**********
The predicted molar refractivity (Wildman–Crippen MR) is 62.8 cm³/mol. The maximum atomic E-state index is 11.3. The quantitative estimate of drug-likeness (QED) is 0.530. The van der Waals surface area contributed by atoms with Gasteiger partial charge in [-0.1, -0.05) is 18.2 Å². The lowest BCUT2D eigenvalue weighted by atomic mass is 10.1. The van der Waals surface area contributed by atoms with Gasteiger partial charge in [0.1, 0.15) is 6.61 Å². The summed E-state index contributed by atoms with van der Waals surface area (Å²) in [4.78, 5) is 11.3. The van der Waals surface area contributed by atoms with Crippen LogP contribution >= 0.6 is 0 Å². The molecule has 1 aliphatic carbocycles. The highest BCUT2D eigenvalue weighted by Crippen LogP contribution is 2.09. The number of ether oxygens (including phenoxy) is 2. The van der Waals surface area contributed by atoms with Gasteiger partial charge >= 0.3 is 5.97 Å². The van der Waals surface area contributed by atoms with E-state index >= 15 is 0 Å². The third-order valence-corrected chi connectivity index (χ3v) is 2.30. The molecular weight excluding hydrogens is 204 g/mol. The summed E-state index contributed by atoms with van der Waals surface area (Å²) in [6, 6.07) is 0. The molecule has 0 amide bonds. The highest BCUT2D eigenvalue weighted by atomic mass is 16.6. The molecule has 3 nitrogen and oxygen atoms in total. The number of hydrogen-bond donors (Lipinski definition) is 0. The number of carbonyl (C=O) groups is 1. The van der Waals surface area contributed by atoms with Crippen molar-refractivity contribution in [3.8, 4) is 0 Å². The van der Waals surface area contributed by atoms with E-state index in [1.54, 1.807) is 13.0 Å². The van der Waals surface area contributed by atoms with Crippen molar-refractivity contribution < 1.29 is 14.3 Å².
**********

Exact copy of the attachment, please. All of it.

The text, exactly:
The predicted molar refractivity (Wildman–Crippen MR) is 62.8 cm³/mol. The maximum atomic E-state index is 11.3. The quantitative estimate of drug-likeness (QED) is 0.530. The van der Waals surface area contributed by atoms with Gasteiger partial charge in [-0.1, -0.05) is 18.2 Å². The lowest BCUT2D eigenvalue weighted by atomic mass is 10.1. The van der Waals surface area contributed by atoms with Gasteiger partial charge in [0.1, 0.15) is 6.61 Å². The summed E-state index contributed by atoms with van der Waals surface area (Å²) in [4.78, 5) is 11.3. The van der Waals surface area contributed by atoms with Crippen LogP contribution >= 0.6 is 0 Å². The molecule has 1 aliphatic carbocycles. The highest BCUT2D eigenvalue weighted by Crippen LogP contribution is 2.09. The number of ether oxygens (including phenoxy) is 2. The van der Waals surface area contributed by atoms with Gasteiger partial charge >= 0.3 is 5.97 Å². The van der Waals surface area contributed by atoms with E-state index >= 15 is 0 Å². The third-order valence-corrected chi connectivity index (χ3v) is 2.30. The molecular weight excluding hydrogens is 204 g/mol. The summed E-state index contributed by atoms with van der Waals surface area (Å²) in [6, 6.07) is 0. The molecule has 0 amide bonds. The highest BCUT2D eigenvalue weighted by atomic mass is 16.6. The molecule has 3 nitrogen and oxygen atoms in total. The number of hydrogen-bond donors (Lipinski definition) is 0. The number of carbonyl (C=O) groups is 1. The van der Waals surface area contributed by atoms with Crippen molar-refractivity contribution in [3.8, 4) is 0 Å². The van der Waals surface area contributed by atoms with E-state index in [1.54, 1.807) is 13.0 Å². The van der Waals surface area contributed by atoms with Crippen molar-refractivity contribution < 1.29 is 14.3 Å².